Instead, I highly recommend the miso and maple marinated black cod. Served on a bed of black forbidden rice with pickled heirloom radish, a sesame and yuzu emulsion, and asian greens (boy choy) in a garlic sauce; all topped with sesame seeds. Here, we got a lesson on the rice: it being rich in antioxidants, and originally only for the emperor of China’s consumption, hence the name. The miso sauce is strong, but necessary to flavour the rest of the dish. The fish was cooked beautifully with a nice golden brown crust, it had the artistry and refined feel that I wanted from the chicken above. It certainly matched my expectations of the experience, and the pedigree I expect from a “Top Chef” winner.

Dessert was more simple, a tropical and light fruit dish that I would expect on an outdoor summer menu. A Madagascar vanilla and lime marinated pineapple with in-house made coconut mousse and crumble; dusted with blackberry and mint to finish. It was gluten-free and dairy-free; and curated to help you leave the table with a clean palette, and the ability to “do some dancin’ after”. Sweet pineapple, airy coconut foam, and toasted crumbs for crunch. It tasted good and was as intended, but I just wanted something more decadent to end on.

Luckily, we had one more surprise to come. A cocoa powder dusted, house made truffle. Bitter dark chocolate with bite.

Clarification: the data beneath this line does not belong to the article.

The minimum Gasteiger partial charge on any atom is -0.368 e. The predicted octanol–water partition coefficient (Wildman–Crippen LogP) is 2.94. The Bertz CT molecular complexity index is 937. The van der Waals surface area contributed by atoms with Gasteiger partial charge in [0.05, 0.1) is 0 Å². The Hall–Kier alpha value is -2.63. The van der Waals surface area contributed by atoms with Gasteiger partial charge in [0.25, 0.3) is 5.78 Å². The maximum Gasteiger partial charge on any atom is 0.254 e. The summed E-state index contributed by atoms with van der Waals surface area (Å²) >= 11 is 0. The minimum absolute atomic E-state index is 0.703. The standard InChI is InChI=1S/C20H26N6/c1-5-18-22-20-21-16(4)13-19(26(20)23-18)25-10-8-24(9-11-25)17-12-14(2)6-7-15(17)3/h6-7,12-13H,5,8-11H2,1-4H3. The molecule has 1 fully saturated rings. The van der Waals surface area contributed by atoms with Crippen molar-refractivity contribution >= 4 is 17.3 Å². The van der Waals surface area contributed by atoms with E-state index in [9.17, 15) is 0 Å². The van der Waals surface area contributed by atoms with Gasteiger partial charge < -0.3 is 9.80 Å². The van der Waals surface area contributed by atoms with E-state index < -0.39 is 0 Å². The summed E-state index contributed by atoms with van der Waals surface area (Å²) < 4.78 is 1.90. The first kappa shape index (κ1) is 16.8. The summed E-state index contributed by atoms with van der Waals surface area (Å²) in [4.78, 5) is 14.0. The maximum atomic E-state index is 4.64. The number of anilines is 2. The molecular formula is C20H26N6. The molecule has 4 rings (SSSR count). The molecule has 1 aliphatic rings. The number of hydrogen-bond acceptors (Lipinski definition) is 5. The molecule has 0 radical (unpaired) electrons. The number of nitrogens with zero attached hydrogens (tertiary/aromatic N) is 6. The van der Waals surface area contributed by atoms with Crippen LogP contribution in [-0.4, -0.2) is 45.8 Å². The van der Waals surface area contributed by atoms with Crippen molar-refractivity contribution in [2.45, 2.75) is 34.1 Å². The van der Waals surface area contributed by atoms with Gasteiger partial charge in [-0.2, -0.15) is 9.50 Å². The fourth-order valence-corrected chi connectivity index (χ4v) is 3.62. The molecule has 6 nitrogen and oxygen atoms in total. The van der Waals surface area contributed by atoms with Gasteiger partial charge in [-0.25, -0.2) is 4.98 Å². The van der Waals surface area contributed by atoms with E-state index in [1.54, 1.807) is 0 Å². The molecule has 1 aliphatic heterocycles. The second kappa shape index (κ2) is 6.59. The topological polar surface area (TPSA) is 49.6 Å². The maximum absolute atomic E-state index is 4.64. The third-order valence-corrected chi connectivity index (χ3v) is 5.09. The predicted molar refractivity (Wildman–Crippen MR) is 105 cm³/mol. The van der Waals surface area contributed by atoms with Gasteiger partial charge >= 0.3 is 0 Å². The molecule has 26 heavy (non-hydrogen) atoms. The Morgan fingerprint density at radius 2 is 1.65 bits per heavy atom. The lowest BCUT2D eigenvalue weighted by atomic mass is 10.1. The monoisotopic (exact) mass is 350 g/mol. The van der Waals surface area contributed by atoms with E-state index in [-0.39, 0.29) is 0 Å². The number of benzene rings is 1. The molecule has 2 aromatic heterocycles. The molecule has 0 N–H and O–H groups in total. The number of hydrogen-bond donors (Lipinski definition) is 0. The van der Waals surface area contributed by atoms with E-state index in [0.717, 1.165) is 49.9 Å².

Worth noting is that I had a similar contrasting experience between the dinner service and the washrooms. Located at the park, the facilities were the public ones available to the everyone. There aren’t many alternative options here, but it certainly took you out of your element fast. Although I still prefer this to any Porto-potty.

In conclusion, I definitely recommend the experience, I have yet to dine in a setting quite like this. A great date night solution and upcoming Valentine’s Day destination, with the option to rent out an entire dome for two. Where dinner is equipped with a menu that caters to dietary restrictions, with lots of seafood and veggies. For more on this limited release event and how you can still get tickets, visit the link below.

DINNER WITH A VIEW
https://www.dinnerwithaview.ca/en/vancouver